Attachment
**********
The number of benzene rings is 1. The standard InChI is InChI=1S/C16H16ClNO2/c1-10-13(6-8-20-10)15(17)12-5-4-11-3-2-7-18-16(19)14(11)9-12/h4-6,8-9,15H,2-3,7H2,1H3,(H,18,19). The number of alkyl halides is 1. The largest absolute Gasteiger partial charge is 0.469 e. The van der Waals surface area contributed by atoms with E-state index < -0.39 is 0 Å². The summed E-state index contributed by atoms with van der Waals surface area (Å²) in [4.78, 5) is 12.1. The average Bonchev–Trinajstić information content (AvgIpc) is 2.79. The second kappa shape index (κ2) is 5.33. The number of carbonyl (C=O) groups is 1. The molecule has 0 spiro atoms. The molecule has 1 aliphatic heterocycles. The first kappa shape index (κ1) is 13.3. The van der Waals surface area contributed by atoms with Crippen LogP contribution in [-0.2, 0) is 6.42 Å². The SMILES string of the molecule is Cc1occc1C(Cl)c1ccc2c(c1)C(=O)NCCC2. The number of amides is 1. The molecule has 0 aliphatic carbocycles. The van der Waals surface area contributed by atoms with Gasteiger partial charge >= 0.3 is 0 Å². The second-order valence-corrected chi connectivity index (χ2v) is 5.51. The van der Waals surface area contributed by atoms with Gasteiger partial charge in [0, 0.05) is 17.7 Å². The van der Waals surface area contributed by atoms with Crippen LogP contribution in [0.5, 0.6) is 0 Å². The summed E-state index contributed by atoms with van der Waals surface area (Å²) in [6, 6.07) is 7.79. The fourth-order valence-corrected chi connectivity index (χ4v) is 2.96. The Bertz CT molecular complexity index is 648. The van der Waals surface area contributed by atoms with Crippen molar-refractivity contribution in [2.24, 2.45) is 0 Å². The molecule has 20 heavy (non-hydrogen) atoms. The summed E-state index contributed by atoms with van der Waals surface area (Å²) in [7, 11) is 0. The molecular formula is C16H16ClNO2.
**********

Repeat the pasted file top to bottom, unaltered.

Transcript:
The number of benzene rings is 1. The standard InChI is InChI=1S/C16H16ClNO2/c1-10-13(6-8-20-10)15(17)12-5-4-11-3-2-7-18-16(19)14(11)9-12/h4-6,8-9,15H,2-3,7H2,1H3,(H,18,19). The number of alkyl halides is 1. The largest absolute Gasteiger partial charge is 0.469 e. The van der Waals surface area contributed by atoms with E-state index < -0.39 is 0 Å². The summed E-state index contributed by atoms with van der Waals surface area (Å²) in [4.78, 5) is 12.1. The average Bonchev–Trinajstić information content (AvgIpc) is 2.79. The second kappa shape index (κ2) is 5.33. The number of carbonyl (C=O) groups is 1. The molecule has 0 spiro atoms. The molecule has 1 aliphatic heterocycles. The first kappa shape index (κ1) is 13.3. The van der Waals surface area contributed by atoms with Crippen LogP contribution in [-0.2, 0) is 6.42 Å². The SMILES string of the molecule is Cc1occc1C(Cl)c1ccc2c(c1)C(=O)NCCC2. The number of amides is 1. The molecule has 0 aliphatic carbocycles. The van der Waals surface area contributed by atoms with Gasteiger partial charge >= 0.3 is 0 Å². The second-order valence-corrected chi connectivity index (χ2v) is 5.51. The van der Waals surface area contributed by atoms with Gasteiger partial charge in [0, 0.05) is 17.7 Å². The van der Waals surface area contributed by atoms with Crippen LogP contribution in [0.5, 0.6) is 0 Å². The summed E-state index contributed by atoms with van der Waals surface area (Å²) in [6, 6.07) is 7.79. The fourth-order valence-corrected chi connectivity index (χ4v) is 2.96. The Bertz CT molecular complexity index is 648. The van der Waals surface area contributed by atoms with Crippen molar-refractivity contribution in [2.24, 2.45) is 0 Å². The molecule has 20 heavy (non-hydrogen) atoms. The summed E-state index contributed by atoms with van der Waals surface area (Å²) in [7, 11) is 0. The molecular formula is C16H16ClNO2.